Amyotrophic lateral sclerosis—I’ve learned to rattle off the full medical name easily. Most people call it Lou Gehrig’s disease, after the famous baseball player who died from it. I’d heard of it before meeting Jake, mostly because I know all things baseball. My dad pitched for the Twins in the seventies before he hurt his shoulder, quit, and then met my mom. He coached my softball teams until I stopped playing sometime before high school.

I’d asked Jake, cautiously, what ALS is, what it does, afraid to make him emotional. He wasn’t though. He simply said, It makes the muscles really weak. It started in my father’s legs. He says his legs are, like, dead, paralyzed. And now his arms are going. I tried not to look horror-struck but failed when Jake said, Eventually, you can’t swallow or breathe. You suffocate, in the end.

And when’s the end? I’d asked.

Probably two years, tops.

It’s not fair, really. His mom is ill too, four stages into pancreatic cancer. They’re both in their fifties, his parents—not old enough to die. When he first told me about these cards dealt to him, he’d said, What are the chances?

Jake’s father invited both Jake and his sister to the cabin, but his sister declined. I don’t want to be that far from mom, she’d told Jake. I was surprised when Jake said he would go—not that he wanted to go, but that he would, as a duty. He and his sister agreed not to tell their mom. It would upset her, her son making an effort to visit his father who was never there and his father’s third wife.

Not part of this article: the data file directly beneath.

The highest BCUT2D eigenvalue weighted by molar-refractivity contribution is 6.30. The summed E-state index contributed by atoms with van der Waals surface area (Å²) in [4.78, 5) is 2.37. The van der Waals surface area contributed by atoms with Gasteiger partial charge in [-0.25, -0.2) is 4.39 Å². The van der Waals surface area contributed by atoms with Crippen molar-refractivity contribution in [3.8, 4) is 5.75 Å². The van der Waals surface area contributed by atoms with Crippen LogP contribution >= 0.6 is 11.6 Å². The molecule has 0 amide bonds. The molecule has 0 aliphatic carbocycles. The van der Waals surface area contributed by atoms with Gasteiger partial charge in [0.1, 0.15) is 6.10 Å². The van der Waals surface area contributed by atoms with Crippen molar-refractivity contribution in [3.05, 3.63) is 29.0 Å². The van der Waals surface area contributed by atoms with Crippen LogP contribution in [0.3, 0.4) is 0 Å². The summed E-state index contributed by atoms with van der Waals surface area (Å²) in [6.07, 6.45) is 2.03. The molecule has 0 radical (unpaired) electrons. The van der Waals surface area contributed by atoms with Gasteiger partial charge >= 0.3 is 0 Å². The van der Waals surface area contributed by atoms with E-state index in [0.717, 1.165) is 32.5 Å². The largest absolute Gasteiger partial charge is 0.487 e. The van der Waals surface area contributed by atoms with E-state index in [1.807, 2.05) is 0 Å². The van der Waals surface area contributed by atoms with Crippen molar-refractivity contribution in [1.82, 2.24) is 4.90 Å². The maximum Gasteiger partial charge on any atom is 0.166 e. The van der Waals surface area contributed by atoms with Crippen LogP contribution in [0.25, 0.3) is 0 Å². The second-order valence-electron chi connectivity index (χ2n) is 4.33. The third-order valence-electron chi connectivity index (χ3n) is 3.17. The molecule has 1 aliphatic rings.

Have you told them much about me? I ask.

I doubt he has. He hardly ever talks to his father. When he does, he uses the same tone he uses on work calls: blunt, direct, authoritative. Jake does something with investment banking that I don’t even pretend to find interesting. He’s all business on those work calls. Sometimes I wonder what his colleagues and clients would think if they heard how he talks to me, saw how he gives me baby kisses on my cheeks and combs stray hairs out of my eyes.

He looks at me, takes his eyes off the road for a moment.

I’ve told them you’re my match, he says.

I suppose I don’t need them to know anything else. He reaches over, puts his hand on my leg. He turns his eyes back to the road and says, This probably isn’t a good time to tell them we’re pregnant, right?